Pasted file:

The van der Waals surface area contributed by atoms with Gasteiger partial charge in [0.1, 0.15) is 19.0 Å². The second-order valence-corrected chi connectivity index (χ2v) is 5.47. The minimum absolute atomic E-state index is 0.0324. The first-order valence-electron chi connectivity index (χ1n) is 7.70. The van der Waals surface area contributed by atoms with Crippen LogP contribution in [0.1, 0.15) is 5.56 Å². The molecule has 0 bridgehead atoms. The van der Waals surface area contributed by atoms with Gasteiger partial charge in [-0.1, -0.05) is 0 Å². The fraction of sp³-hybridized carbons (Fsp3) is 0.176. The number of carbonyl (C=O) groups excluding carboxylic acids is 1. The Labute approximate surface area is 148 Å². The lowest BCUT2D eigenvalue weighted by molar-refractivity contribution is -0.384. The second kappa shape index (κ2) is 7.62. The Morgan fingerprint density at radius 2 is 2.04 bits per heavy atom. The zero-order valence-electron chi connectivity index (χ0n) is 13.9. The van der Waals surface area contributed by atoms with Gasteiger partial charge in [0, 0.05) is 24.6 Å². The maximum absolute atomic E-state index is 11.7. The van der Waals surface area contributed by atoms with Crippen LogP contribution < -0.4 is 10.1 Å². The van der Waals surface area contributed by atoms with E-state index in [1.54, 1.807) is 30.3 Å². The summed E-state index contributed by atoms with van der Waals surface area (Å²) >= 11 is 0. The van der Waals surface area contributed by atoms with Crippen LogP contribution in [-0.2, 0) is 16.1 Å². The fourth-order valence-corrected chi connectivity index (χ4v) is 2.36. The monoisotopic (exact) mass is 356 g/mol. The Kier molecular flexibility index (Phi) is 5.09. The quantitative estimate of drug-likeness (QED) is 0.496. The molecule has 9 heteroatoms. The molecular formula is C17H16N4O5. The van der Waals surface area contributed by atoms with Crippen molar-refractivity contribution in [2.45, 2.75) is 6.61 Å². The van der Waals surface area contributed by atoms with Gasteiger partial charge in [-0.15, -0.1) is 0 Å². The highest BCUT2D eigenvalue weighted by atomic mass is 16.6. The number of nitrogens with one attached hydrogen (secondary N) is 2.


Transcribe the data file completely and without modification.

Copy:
The van der Waals surface area contributed by atoms with Gasteiger partial charge in [0.1, 0.15) is 19.0 Å². The second-order valence-corrected chi connectivity index (χ2v) is 5.47. The minimum absolute atomic E-state index is 0.0324. The first-order valence-electron chi connectivity index (χ1n) is 7.70. The van der Waals surface area contributed by atoms with Crippen LogP contribution in [0.1, 0.15) is 5.56 Å². The molecule has 0 bridgehead atoms. The van der Waals surface area contributed by atoms with Gasteiger partial charge in [-0.1, -0.05) is 0 Å². The fraction of sp³-hybridized carbons (Fsp3) is 0.176. The number of carbonyl (C=O) groups excluding carboxylic acids is 1. The Labute approximate surface area is 148 Å². The lowest BCUT2D eigenvalue weighted by molar-refractivity contribution is -0.384. The second kappa shape index (κ2) is 7.62. The Morgan fingerprint density at radius 2 is 2.04 bits per heavy atom. The zero-order valence-electron chi connectivity index (χ0n) is 13.9. The van der Waals surface area contributed by atoms with Gasteiger partial charge in [0, 0.05) is 24.6 Å². The maximum absolute atomic E-state index is 11.7. The van der Waals surface area contributed by atoms with Crippen LogP contribution < -0.4 is 10.1 Å². The van der Waals surface area contributed by atoms with E-state index in [1.54, 1.807) is 30.3 Å². The summed E-state index contributed by atoms with van der Waals surface area (Å²) >= 11 is 0. The van der Waals surface area contributed by atoms with Crippen LogP contribution in [-0.2, 0) is 16.1 Å². The fourth-order valence-corrected chi connectivity index (χ4v) is 2.36. The monoisotopic (exact) mass is 356 g/mol. The Kier molecular flexibility index (Phi) is 5.09. The quantitative estimate of drug-likeness (QED) is 0.496. The molecule has 9 heteroatoms. The molecular formula is C17H16N4O5. The van der Waals surface area contributed by atoms with Crippen molar-refractivity contribution in [2.45, 2.75) is 6.61 Å². The van der Waals surface area contributed by atoms with Gasteiger partial charge in [-0.15, -0.1) is 0 Å². The highest BCUT2D eigenvalue weighted by atomic mass is 16.6. The number of nitrogens with one attached hydrogen (secondary N) is 2.